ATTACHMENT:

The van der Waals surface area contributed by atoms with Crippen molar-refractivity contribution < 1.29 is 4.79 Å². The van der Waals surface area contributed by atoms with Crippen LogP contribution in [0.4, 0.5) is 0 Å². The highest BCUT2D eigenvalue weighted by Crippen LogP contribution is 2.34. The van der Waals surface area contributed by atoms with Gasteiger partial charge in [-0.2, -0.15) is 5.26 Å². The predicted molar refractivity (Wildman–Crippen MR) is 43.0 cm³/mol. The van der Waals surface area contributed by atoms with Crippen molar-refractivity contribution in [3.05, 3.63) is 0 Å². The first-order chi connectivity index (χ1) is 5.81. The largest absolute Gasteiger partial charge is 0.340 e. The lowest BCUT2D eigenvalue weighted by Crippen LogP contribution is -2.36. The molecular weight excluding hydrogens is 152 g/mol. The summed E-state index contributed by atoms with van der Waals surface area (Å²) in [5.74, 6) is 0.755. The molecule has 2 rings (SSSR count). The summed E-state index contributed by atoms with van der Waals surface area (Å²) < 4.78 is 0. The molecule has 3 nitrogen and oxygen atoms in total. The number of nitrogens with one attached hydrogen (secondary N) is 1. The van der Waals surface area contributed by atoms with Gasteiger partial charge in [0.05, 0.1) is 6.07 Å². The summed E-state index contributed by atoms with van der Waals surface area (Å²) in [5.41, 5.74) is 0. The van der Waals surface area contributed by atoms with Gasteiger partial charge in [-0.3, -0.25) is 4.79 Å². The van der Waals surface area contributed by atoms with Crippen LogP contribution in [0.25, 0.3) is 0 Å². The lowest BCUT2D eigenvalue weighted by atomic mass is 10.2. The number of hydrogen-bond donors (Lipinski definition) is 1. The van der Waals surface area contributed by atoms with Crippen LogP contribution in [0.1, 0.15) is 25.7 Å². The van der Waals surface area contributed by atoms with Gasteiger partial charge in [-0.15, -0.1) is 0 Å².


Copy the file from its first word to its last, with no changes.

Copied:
The van der Waals surface area contributed by atoms with Crippen molar-refractivity contribution < 1.29 is 4.79 Å². The van der Waals surface area contributed by atoms with Crippen LogP contribution in [0.4, 0.5) is 0 Å². The highest BCUT2D eigenvalue weighted by Crippen LogP contribution is 2.34. The van der Waals surface area contributed by atoms with Gasteiger partial charge in [-0.2, -0.15) is 5.26 Å². The predicted molar refractivity (Wildman–Crippen MR) is 43.0 cm³/mol. The van der Waals surface area contributed by atoms with Crippen molar-refractivity contribution in [3.05, 3.63) is 0 Å². The first-order chi connectivity index (χ1) is 5.81. The largest absolute Gasteiger partial charge is 0.340 e. The lowest BCUT2D eigenvalue weighted by Crippen LogP contribution is -2.36. The molecular weight excluding hydrogens is 152 g/mol. The summed E-state index contributed by atoms with van der Waals surface area (Å²) in [5.74, 6) is 0.755. The molecule has 2 rings (SSSR count). The summed E-state index contributed by atoms with van der Waals surface area (Å²) < 4.78 is 0. The molecule has 3 nitrogen and oxygen atoms in total. The number of nitrogens with one attached hydrogen (secondary N) is 1. The van der Waals surface area contributed by atoms with Gasteiger partial charge in [0.05, 0.1) is 6.07 Å². The summed E-state index contributed by atoms with van der Waals surface area (Å²) in [5.41, 5.74) is 0. The van der Waals surface area contributed by atoms with Gasteiger partial charge in [-0.3, -0.25) is 4.79 Å². The van der Waals surface area contributed by atoms with Crippen LogP contribution in [0.25, 0.3) is 0 Å². The lowest BCUT2D eigenvalue weighted by atomic mass is 10.2. The number of hydrogen-bond donors (Lipinski definition) is 1. The van der Waals surface area contributed by atoms with Crippen LogP contribution in [0.1, 0.15) is 25.7 Å². The van der Waals surface area contributed by atoms with Gasteiger partial charge in [-0.15, -0.1) is 0 Å².